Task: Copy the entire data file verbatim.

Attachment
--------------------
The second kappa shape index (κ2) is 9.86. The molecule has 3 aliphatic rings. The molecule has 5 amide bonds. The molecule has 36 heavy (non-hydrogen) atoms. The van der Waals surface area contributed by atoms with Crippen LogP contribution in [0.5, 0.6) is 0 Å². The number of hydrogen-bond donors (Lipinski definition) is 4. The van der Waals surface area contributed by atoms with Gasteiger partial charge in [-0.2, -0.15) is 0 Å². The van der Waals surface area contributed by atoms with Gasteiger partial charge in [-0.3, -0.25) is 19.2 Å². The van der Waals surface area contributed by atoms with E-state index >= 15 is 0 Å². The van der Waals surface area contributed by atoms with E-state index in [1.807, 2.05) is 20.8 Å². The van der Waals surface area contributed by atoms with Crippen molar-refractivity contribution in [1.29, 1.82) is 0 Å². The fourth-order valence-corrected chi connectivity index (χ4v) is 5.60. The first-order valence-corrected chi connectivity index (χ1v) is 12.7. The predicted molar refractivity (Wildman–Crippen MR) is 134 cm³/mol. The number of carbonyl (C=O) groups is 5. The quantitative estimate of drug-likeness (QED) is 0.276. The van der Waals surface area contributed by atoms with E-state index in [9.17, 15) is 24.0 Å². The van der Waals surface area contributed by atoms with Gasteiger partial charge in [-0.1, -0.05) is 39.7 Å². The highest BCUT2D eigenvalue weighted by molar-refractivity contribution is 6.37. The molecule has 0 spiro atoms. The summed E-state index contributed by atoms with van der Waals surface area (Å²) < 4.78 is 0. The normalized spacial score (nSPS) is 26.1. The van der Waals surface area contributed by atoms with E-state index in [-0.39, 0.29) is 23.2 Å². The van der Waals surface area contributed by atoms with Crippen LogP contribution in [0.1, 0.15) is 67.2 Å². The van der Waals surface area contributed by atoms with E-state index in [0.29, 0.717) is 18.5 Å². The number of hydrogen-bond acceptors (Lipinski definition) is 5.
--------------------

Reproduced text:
The second kappa shape index (κ2) is 9.86. The molecule has 3 aliphatic rings. The molecule has 5 amide bonds. The molecule has 36 heavy (non-hydrogen) atoms. The van der Waals surface area contributed by atoms with Crippen LogP contribution in [0.5, 0.6) is 0 Å². The number of hydrogen-bond donors (Lipinski definition) is 4. The van der Waals surface area contributed by atoms with Gasteiger partial charge in [-0.2, -0.15) is 0 Å². The van der Waals surface area contributed by atoms with Gasteiger partial charge in [-0.3, -0.25) is 19.2 Å². The van der Waals surface area contributed by atoms with E-state index >= 15 is 0 Å². The van der Waals surface area contributed by atoms with E-state index in [1.807, 2.05) is 20.8 Å². The van der Waals surface area contributed by atoms with Crippen molar-refractivity contribution in [1.29, 1.82) is 0 Å². The fourth-order valence-corrected chi connectivity index (χ4v) is 5.60. The first-order valence-corrected chi connectivity index (χ1v) is 12.7. The predicted molar refractivity (Wildman–Crippen MR) is 134 cm³/mol. The number of carbonyl (C=O) groups is 5. The quantitative estimate of drug-likeness (QED) is 0.276. The van der Waals surface area contributed by atoms with E-state index in [9.17, 15) is 24.0 Å². The van der Waals surface area contributed by atoms with Gasteiger partial charge in [-0.1, -0.05) is 39.7 Å². The highest BCUT2D eigenvalue weighted by molar-refractivity contribution is 6.37. The molecule has 0 spiro atoms. The summed E-state index contributed by atoms with van der Waals surface area (Å²) < 4.78 is 0. The normalized spacial score (nSPS) is 26.1. The van der Waals surface area contributed by atoms with E-state index in [-0.39, 0.29) is 23.2 Å². The van der Waals surface area contributed by atoms with Crippen LogP contribution in [0.1, 0.15) is 67.2 Å². The van der Waals surface area contributed by atoms with E-state index in [0.29, 0.717) is 18.5 Å². The number of hydrogen-bond acceptors (Lipinski definition) is 5.